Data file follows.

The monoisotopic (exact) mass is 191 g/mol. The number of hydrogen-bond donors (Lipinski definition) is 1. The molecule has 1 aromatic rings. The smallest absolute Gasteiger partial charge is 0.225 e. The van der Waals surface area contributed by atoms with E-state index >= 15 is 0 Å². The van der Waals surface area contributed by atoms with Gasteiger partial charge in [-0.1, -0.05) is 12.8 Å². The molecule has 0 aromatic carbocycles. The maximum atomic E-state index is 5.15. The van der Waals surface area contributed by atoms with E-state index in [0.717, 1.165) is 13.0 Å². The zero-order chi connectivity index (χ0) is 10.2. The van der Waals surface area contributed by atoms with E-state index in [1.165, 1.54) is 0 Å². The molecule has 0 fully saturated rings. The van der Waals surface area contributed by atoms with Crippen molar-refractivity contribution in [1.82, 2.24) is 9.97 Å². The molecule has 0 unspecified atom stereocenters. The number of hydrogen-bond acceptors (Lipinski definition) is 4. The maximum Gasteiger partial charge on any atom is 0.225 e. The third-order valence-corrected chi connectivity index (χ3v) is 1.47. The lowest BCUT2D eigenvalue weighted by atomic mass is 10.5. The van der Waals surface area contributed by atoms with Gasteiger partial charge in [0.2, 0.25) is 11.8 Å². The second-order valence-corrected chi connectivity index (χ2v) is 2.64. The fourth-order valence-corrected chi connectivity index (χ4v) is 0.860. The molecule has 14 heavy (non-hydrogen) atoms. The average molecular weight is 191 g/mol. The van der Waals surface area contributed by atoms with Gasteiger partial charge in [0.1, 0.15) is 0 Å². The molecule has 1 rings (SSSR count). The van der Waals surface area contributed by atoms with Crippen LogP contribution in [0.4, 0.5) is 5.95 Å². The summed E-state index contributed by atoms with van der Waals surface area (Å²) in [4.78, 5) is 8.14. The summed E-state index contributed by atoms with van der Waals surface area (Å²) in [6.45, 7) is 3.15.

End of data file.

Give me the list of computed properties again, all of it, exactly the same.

The monoisotopic (exact) mass is 191 g/mol. The number of hydrogen-bond donors (Lipinski definition) is 1. The molecule has 1 aromatic rings. The smallest absolute Gasteiger partial charge is 0.225 e. The van der Waals surface area contributed by atoms with E-state index >= 15 is 0 Å². The van der Waals surface area contributed by atoms with Gasteiger partial charge in [-0.1, -0.05) is 12.8 Å². The molecule has 0 aromatic carbocycles. The maximum atomic E-state index is 5.15. The van der Waals surface area contributed by atoms with E-state index in [0.717, 1.165) is 13.0 Å². The zero-order chi connectivity index (χ0) is 10.2. The van der Waals surface area contributed by atoms with E-state index in [1.165, 1.54) is 0 Å². The molecule has 0 fully saturated rings. The van der Waals surface area contributed by atoms with Crippen molar-refractivity contribution in [1.82, 2.24) is 9.97 Å². The molecule has 0 unspecified atom stereocenters. The number of hydrogen-bond acceptors (Lipinski definition) is 4. The maximum Gasteiger partial charge on any atom is 0.225 e. The third-order valence-corrected chi connectivity index (χ3v) is 1.47. The lowest BCUT2D eigenvalue weighted by atomic mass is 10.5. The van der Waals surface area contributed by atoms with Gasteiger partial charge in [0.2, 0.25) is 11.8 Å². The second-order valence-corrected chi connectivity index (χ2v) is 2.64. The fourth-order valence-corrected chi connectivity index (χ4v) is 0.860. The molecule has 14 heavy (non-hydrogen) atoms. The average molecular weight is 191 g/mol. The van der Waals surface area contributed by atoms with Gasteiger partial charge in [0.1, 0.15) is 0 Å². The molecule has 1 rings (SSSR count). The van der Waals surface area contributed by atoms with Crippen LogP contribution in [0.4, 0.5) is 5.95 Å². The summed E-state index contributed by atoms with van der Waals surface area (Å²) in [4.78, 5) is 8.14. The summed E-state index contributed by atoms with van der Waals surface area (Å²) in [6.45, 7) is 3.15.